By: Kasie Craft
I have chronic pain. I am constantly sick, not feeling well, in pain…and in return, I’m often moody, emotional and crying. So, you’re probably wondering how I know what it’s like living with someone like me. My husband has chronic pain, too, due to military injuries; however, he doesn’t let it show. I learn a lot from my husband. He may not feel appreciated, but I wanted to write this so he knows I do see him.
I see how hard he tries in the mornings. He not only has to set his alarm, but then get up, move my legs for me, lend me his arm to pull up on, sit my (adjustable) bed up and then help me stand up.
He stands there holding me as I stand up for the first time every morning, watching to see how strong my legs are. Some days I can stand by myself while other days he has to hold me up.
He helps me to the shower and often has to wash me and even wash my hair for me. Some mornings he even has to hold the shampoo bottle as I can’t get my hands to grip anything.
He cares for me in the shower so long that by the time he gets around to washing himself, the water is ice cold.
He makes sure the kids are ready and gets them out the door to meet the school bus.
He will call me on the way to work so I can talk and keep myself focused on the road on days he knows I’m very distracted from pain.
He checks in on me throughout the day, hoping I am feeling better, or asks if I can meet him for lunch on some days (even though he has to drive from Marion to Carbondale – a half hour drive – and back in his lunch hour).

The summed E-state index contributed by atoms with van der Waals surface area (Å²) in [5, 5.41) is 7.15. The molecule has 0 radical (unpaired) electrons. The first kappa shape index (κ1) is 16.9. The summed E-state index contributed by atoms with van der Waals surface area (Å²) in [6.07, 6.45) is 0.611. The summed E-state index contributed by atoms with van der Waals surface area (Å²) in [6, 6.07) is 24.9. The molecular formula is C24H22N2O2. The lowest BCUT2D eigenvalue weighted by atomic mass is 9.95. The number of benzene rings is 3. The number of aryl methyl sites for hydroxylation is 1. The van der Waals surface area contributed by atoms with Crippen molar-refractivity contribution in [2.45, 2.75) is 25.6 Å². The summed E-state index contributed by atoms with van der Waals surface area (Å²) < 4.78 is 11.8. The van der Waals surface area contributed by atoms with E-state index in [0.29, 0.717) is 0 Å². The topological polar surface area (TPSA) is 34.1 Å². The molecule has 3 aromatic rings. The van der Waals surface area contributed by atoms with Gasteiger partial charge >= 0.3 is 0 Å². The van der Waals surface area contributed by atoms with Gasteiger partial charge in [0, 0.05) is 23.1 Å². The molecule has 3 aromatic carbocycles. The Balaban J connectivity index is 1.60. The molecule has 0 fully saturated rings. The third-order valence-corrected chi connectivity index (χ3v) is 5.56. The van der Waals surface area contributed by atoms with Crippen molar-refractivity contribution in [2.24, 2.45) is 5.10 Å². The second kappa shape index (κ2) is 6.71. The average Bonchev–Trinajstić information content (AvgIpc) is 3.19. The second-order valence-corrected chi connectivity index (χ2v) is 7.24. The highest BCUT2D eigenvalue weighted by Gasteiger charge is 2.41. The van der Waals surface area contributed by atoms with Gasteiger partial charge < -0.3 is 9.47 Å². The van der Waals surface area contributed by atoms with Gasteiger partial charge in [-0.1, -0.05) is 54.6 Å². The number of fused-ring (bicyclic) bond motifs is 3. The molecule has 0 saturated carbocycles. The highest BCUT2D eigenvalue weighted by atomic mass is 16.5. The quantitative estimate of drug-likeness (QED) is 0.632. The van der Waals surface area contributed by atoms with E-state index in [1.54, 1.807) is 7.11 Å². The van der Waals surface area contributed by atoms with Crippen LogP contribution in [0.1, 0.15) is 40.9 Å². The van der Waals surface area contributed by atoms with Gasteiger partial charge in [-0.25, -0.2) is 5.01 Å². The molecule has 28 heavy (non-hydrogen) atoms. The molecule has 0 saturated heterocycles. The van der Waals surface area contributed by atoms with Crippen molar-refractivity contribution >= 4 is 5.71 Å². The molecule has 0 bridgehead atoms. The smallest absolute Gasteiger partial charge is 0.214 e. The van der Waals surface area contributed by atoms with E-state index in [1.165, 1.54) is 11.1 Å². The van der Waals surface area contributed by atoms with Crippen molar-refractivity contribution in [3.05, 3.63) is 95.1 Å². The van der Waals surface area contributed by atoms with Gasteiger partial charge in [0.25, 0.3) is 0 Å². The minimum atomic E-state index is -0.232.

He comes home and, even when he’s tired, knows he doesn’t cook much and has homework to do, still offers to finish making supper so I can go rest.
He also takes kids to practice, comes home to do homework, then goes to pick them up when he knows I don’t feel well enough to drive anymore for the day.
He is also the one who brings me orange juice to get some vitamins in me when I need that little extra boost, or comfort food when I’m having a particularly bad day.
He tucks kids in and sends them to me for goodnight kisses when I just can’t get my legs to work anymore for the rest of the night.
He holds me and lets me cry without trying to rationalize.
He reassures me it will all be OK.
He wakes up and comforts me as I cry in the middle of the night due to pain, insomnia or a migraine.
He is always willing to go get my medicine for me.
He keeps up with my doctors, medications and diagnoses.
He pushes me to keep going, while also understanding there are days I just can’t push anymore.
I feel so guilty most of the time because “for better or worse” wasn’t supposed to be so negatively lopsided. He is my rock when I feel like I’m crumbling. He is my breath of fresh air when I can’t catch my breath, and he is my heart medicine when my pain meds aren’t working at all.
I truly appreciate him. So, while I am the one who always feels like I’m struggling, I know his life is completely altered, too, all because of me. Living with someone with chronic illness is just as tough as being chronically ill. It is hard to see someone you love suffer. I’m one lucky gal to have such a loving husband.